Frank Drumgoole occupied this substantial property and was the last to live in it, or so I'm told, and it's been abandoned ever since. I'm also told that Frank was the first man to introduce the Combine Harvester to the South East. He hired it out during the harvest season and John "The Bull" Ryan, a sixteen times All Ireland Handball Champion from Bridgetown, was employed to drive it. Other than that I have no other knowledge of the history of these imposing ruins but today I am just happy to immerse myself in the air of peace and calm that resides here now.
In years to come nature may render these ruins invisible as, even now, deep bramble and rampant ivy have a vice-like stranglehold in every crevice, window and wall. I'm drawn to a gable wall that houses a bell tower at its apex. There was a similar one at my Uncles farm up in the Midlands where I spent much of my childhood and I remember pulling a long chain to ring the bell that called the farm workers in for dinner. Maybe the Drumgoole tower hosted a bell for similar purposes.
The dogs are sitting patiently in the field and produce that 'where are you going now, you can't just leave us' expression when I climb over a low wall and trample my way through bush and thick thorn towards an area that hasn't yet surrendered itself to the invading jungle. I'm standing in a large space that may have served as a kitchen, dining room or bedroom. The emptiness of the space gradually dissipates and is slowly replaced by a haunting stillness and the presence of past dwellers; I start to feel like an uninvited guest. What is it about ruins, abandoned churches, graveyards and even vast, empty cathedrals that can provide such prolonged and eerie silence? Just seconds of similar silence can be experienced at the end of a powerful orchestral or operatic performance, for instance, before it is shattered by applause. I've also felt it, for micro seconds immediately after a loud, running engine is suddenly turned off.
I look out through window openings that barely cling on to their surviving lintels and admire the fine views of the surrounding countryside. Later, when I'm back outside, I look through the very same openings and see only ghosts.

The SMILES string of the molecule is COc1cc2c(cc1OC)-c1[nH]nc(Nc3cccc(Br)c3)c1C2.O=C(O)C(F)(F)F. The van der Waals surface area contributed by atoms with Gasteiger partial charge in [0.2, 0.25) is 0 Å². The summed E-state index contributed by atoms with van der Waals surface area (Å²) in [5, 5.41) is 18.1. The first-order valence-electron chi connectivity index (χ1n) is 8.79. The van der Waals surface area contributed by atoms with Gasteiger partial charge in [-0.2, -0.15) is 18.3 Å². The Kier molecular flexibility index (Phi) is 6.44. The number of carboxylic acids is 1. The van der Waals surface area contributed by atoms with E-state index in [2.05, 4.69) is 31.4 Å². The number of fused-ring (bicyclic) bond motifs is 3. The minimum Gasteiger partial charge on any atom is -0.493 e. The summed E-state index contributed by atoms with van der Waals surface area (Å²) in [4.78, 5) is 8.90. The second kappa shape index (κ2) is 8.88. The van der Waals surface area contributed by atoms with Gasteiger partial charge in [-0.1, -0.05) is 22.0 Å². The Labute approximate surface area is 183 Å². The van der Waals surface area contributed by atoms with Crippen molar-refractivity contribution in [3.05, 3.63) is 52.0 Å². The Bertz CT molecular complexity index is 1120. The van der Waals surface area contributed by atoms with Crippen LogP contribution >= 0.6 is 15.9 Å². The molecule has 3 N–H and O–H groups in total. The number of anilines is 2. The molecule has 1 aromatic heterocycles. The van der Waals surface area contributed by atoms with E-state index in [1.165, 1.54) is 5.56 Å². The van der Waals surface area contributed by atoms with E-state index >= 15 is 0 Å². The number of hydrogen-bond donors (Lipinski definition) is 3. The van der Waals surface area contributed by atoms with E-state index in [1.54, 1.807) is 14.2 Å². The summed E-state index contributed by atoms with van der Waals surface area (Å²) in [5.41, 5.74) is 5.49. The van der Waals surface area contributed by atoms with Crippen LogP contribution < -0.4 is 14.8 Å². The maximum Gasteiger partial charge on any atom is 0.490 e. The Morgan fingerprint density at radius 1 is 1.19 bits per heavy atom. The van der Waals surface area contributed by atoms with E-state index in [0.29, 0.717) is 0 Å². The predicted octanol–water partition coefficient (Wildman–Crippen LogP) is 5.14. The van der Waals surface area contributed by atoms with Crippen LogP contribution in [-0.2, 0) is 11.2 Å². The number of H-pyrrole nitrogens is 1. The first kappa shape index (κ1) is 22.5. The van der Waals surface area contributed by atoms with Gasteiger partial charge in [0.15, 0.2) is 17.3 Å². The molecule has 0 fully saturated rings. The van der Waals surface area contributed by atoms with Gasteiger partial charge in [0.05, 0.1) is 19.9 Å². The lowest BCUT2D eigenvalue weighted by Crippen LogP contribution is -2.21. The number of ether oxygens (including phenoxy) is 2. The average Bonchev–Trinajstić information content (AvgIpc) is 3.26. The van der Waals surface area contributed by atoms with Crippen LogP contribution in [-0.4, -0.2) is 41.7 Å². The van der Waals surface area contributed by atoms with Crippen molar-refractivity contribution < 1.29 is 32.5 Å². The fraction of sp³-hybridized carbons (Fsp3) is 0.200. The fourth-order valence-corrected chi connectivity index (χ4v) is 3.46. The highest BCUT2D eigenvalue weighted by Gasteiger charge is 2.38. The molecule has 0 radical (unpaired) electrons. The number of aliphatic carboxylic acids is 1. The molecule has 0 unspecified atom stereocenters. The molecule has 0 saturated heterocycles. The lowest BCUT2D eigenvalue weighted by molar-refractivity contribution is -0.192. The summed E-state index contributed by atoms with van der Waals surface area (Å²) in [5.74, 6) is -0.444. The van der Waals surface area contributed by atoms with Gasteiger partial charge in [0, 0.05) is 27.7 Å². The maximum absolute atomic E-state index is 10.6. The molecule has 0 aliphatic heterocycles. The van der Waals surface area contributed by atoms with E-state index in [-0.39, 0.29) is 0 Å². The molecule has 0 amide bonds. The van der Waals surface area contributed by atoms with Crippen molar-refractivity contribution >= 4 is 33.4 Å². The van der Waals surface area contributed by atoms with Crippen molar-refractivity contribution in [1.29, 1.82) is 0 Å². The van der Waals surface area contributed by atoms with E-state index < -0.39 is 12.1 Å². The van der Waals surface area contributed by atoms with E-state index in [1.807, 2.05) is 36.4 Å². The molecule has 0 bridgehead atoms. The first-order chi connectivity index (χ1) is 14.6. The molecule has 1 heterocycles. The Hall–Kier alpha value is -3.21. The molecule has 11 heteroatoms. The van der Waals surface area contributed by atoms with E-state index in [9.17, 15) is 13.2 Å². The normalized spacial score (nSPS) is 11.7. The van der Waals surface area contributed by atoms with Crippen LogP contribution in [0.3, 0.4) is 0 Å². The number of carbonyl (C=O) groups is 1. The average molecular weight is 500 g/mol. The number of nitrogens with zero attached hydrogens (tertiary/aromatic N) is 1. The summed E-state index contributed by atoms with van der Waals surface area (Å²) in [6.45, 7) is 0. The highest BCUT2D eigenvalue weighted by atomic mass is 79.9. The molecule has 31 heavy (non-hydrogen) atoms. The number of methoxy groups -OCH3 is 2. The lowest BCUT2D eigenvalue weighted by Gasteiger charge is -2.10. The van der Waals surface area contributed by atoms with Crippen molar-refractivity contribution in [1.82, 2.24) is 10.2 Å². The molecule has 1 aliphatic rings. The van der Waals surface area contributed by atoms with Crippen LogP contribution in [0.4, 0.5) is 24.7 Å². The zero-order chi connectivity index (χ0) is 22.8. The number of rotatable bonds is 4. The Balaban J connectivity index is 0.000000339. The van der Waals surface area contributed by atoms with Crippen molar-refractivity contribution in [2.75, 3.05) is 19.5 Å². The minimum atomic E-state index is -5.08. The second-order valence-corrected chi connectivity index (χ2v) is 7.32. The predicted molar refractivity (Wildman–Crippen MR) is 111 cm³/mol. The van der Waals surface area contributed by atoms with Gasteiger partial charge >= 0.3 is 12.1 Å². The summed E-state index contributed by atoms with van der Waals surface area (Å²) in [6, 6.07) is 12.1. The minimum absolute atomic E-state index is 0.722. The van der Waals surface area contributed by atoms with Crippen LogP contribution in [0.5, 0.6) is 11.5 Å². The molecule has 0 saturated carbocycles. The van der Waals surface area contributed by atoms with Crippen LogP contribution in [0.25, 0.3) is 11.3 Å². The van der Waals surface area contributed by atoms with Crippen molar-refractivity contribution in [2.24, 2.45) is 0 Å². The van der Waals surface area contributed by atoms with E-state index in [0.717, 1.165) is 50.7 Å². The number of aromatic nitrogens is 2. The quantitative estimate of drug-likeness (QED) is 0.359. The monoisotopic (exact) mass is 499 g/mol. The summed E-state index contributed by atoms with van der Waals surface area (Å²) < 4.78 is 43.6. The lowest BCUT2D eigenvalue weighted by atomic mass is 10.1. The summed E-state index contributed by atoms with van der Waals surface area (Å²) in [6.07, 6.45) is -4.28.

Entrance Porch to Drumgoole
I check my watch and notice that time is getting on and I'm satisfied that I've taken the photographs I came for. I take a last look around and wonder who the Drumgooles' nearest neighbours might have been and I speculate that the Drumgooles and the Pierces, though fields apart, were 'next door' neighbours.
The dogs look relieved and happy to be on the move again. We reach the laneway and I think about the route we might take home. But the decision is quickly taken out of my hands by the two rascals that are now scampering over the sand dunes and on to the beach behind; any route that includes a beach is always their preferred one. The tide is well out and provides plenty of open space for Tigger to demonstrate his antics.
Soon, I'm a sheep and the centre point of a perfectly scribed circle which he circumnavigates until distracted by the sight of a solitary human being in the far away distance. Tigger is wary and nervous of humans, cars, bikes, wheelbarrows, garden tools and noise, and foresees trouble where none exists. I forever need to remind myself that there were episodes in his early life that he will never forget. For now, he needs me.
All the while Broch, who will gladly greet whoever comes his way, is demanding that I now, this minute, participate in whatever game he has up his sleeve. Tigger then decides, without any clear destination in mind, to sprint along the shoreline leaving behind a geometric pattern of paw prints, tangent-like to his earlier design.
As we approach the Ballyhealy stone the dogs frolic in shallow water and rid themselves of the muck and whatever else from the fields. By the time we reach the car park the clouds have separated sufficiently to allow the countryside to bathe, for a while at least, in the warmth of the early afternoon sun.
Back home the dogs retire under the kitchen table and I sit and reflect, happy for my thoughts to slip back into the world of stone walls and broken lintels.
The Last Lintel.
Life is good. Tomorrow is another day to look forward to and in the morning I won't be allowed to forget. A dog's life is short. This is the life.